Total loans at the four largest U.S. banks — JPMorgan Chase & Co. (JPM), Bank of America Corp. (BAC), Citigroup Inc. (C) and Wells Fargo & Co. (WFC) — fell 4.9% to $3.04 trillion in the first quarter from the same period in 2010, according to data compiled by Bloomberg. Lending by the 17 smallest of the 24 firms in the KBW Bank Index increased 9.8% to $1.27 trillion.

The big banks are trimming assets to satisfy stricter capital rules and regulatory demands to dispose of risky loans, while regional lenders, most less than one-tenth the size of JPMorgan, are picking up customers. That could mean lower earnings and profitability for the largest firms, said David Trone, an analyst at JMP Securities LLC in New York.

"They're deliberately shrinking their size, but that has earnings implications," Trone said. The removed loans have "been identified as high-risk, but actually they're paying off at par and they're high interest-rate loans. People think they're just running off impaired loans that aren't paying, and that's not true."

That regional banks have taken up some of the slack is an encouraging sign to David Jones, a former economist at the Federal Reserve Bank of New York and president of Denver-based consulting firm DMJ Advisors LLC.

"It's the health of the banking system and the banks' ability and willingness to extend credit that's at the heart of any recovery," Jones said in an interview. "If anything helps in getting this recovery going, it'll be those regional banks."

Shrinking Share

Citigroup, the third-largest U.S. lender by assets, and Bank of America reported the biggest drops. Total loans at Citigroup fell 10%, to $648 billion, in the two-year period, while those at Bank of America declined 7.6%, to $902.3 billion.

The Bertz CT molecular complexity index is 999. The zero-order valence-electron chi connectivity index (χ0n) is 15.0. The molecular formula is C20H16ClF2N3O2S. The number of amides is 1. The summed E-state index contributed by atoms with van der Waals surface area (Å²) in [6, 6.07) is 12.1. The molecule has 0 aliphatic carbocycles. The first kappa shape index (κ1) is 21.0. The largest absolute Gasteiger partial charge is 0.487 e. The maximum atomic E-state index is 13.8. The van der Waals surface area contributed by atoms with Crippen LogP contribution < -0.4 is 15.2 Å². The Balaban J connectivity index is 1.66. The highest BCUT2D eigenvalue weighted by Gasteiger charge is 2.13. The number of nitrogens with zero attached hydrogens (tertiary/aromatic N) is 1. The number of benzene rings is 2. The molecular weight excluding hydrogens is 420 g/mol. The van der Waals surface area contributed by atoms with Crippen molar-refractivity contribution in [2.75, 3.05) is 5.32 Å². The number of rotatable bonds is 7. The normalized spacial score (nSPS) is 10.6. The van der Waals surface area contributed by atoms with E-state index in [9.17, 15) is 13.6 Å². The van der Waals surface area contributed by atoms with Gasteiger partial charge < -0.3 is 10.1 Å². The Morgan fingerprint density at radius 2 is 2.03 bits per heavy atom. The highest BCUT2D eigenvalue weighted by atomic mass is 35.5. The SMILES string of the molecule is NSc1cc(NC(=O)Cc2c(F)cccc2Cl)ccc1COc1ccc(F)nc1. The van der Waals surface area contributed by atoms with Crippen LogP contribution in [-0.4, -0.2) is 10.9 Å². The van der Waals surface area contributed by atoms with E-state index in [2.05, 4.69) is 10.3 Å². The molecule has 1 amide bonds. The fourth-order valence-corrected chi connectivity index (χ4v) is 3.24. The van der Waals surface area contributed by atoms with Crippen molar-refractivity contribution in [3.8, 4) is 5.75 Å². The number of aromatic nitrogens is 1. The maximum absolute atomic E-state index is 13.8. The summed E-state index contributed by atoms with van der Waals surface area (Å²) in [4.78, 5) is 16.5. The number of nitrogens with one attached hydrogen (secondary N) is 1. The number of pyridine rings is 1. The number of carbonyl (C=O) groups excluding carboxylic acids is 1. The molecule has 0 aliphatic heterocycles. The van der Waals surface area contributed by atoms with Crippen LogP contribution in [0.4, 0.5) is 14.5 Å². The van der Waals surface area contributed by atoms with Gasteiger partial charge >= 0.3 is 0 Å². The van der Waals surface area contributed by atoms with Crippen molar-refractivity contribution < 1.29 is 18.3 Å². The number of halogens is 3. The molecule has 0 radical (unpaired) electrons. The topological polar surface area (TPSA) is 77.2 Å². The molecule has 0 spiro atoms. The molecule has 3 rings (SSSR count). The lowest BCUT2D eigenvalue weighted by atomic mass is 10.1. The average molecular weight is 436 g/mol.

At Wells Fargo, loans decreased 1.9% to $766.5 billion. JPMorgan, the largest U.S. bank, was the only one of the big banks to show an increase, of 1%.

The four banks held 41% of the $7.41 trillion in loans reported by the Federal Deposit Insurance Corp. at the end of the first quarter compared with 43% as of the end of March 2010, when the total was $7.5 trillion.

Considered global systemically important financial institutions, the four firms are facing a surcharge on top of capital requirements adopted last year by the Basel Committee on Banking Supervision that will be phased in by 2019. The need to hold more capital is leading some banks to reduce loans.

"Big money-center banks had some capital constraints — they actually started paring their loan portfolios," said Daniel Cantara, executive vice president of commercial banking at Buffalo, New York-based First Niagara Financial Group Inc. (FNFG), the 21st-largest U.S. lender by assets. "We were able to pick up a lot of customers."

Bank of America has sold more than $50 billion in assets to boost capital and simplify the firm since taking over in 2010. The company has scaled back in credit-card and home lending, businesses that inflicted more than $50 billion in losses and impairments since the financial crisis, as it focuses on the most profitable customers and cuts assets that regulators deem risky.

Citigroup has sold more than 60 businesses and reduced assets by at least $600 billion since 2008. It posted a 10% decline in credit-card lending in North America and reduced loans in Citi Holdings, a division it created for unwanted assets including toxic mortgages, by more than half, according to company filings.